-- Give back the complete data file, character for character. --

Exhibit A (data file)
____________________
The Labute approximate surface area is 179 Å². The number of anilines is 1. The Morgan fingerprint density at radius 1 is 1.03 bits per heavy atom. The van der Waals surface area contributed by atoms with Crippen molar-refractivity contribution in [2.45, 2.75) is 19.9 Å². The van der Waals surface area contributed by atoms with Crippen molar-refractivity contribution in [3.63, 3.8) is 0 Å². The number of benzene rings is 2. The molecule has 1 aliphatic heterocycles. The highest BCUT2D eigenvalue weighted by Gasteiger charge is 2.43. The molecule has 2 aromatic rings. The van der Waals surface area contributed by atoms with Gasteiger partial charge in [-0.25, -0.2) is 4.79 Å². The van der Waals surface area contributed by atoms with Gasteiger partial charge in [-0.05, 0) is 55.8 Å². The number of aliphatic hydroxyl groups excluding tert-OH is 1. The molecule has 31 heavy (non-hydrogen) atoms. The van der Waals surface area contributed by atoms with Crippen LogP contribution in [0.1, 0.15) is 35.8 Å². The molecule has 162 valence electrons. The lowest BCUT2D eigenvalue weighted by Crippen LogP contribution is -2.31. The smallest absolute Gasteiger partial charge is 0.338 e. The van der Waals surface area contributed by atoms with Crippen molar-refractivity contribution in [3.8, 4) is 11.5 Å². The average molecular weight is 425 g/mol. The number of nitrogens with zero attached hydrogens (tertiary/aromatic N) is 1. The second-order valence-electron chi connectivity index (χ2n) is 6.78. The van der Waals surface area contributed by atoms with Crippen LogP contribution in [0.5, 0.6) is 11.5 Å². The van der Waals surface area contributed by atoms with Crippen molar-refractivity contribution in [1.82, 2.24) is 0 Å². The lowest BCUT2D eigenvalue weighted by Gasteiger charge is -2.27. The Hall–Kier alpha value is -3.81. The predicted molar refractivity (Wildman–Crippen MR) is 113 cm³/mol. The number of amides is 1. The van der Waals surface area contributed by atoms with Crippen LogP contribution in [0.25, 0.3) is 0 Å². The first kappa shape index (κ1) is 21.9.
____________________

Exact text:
The Labute approximate surface area is 179 Å². The number of anilines is 1. The Morgan fingerprint density at radius 1 is 1.03 bits per heavy atom. The van der Waals surface area contributed by atoms with Crippen molar-refractivity contribution in [2.45, 2.75) is 19.9 Å². The van der Waals surface area contributed by atoms with Crippen molar-refractivity contribution in [3.63, 3.8) is 0 Å². The number of benzene rings is 2. The molecule has 1 aliphatic heterocycles. The highest BCUT2D eigenvalue weighted by Gasteiger charge is 2.43. The molecule has 2 aromatic rings. The van der Waals surface area contributed by atoms with Gasteiger partial charge in [-0.25, -0.2) is 4.79 Å². The van der Waals surface area contributed by atoms with Gasteiger partial charge in [-0.05, 0) is 55.8 Å². The number of aliphatic hydroxyl groups excluding tert-OH is 1. The molecule has 31 heavy (non-hydrogen) atoms. The van der Waals surface area contributed by atoms with Crippen LogP contribution in [0.1, 0.15) is 35.8 Å². The molecule has 162 valence electrons. The lowest BCUT2D eigenvalue weighted by Crippen LogP contribution is -2.31. The smallest absolute Gasteiger partial charge is 0.338 e. The van der Waals surface area contributed by atoms with Crippen molar-refractivity contribution in [3.8, 4) is 11.5 Å². The average molecular weight is 425 g/mol. The number of nitrogens with zero attached hydrogens (tertiary/aromatic N) is 1. The second-order valence-electron chi connectivity index (χ2n) is 6.78. The van der Waals surface area contributed by atoms with Crippen LogP contribution in [0.5, 0.6) is 11.5 Å². The van der Waals surface area contributed by atoms with Crippen molar-refractivity contribution in [1.82, 2.24) is 0 Å². The lowest BCUT2D eigenvalue weighted by Gasteiger charge is -2.27. The Hall–Kier alpha value is -3.81. The predicted molar refractivity (Wildman–Crippen MR) is 113 cm³/mol. The number of amides is 1. The van der Waals surface area contributed by atoms with Crippen LogP contribution in [0.25, 0.3) is 0 Å². The first kappa shape index (κ1) is 21.9.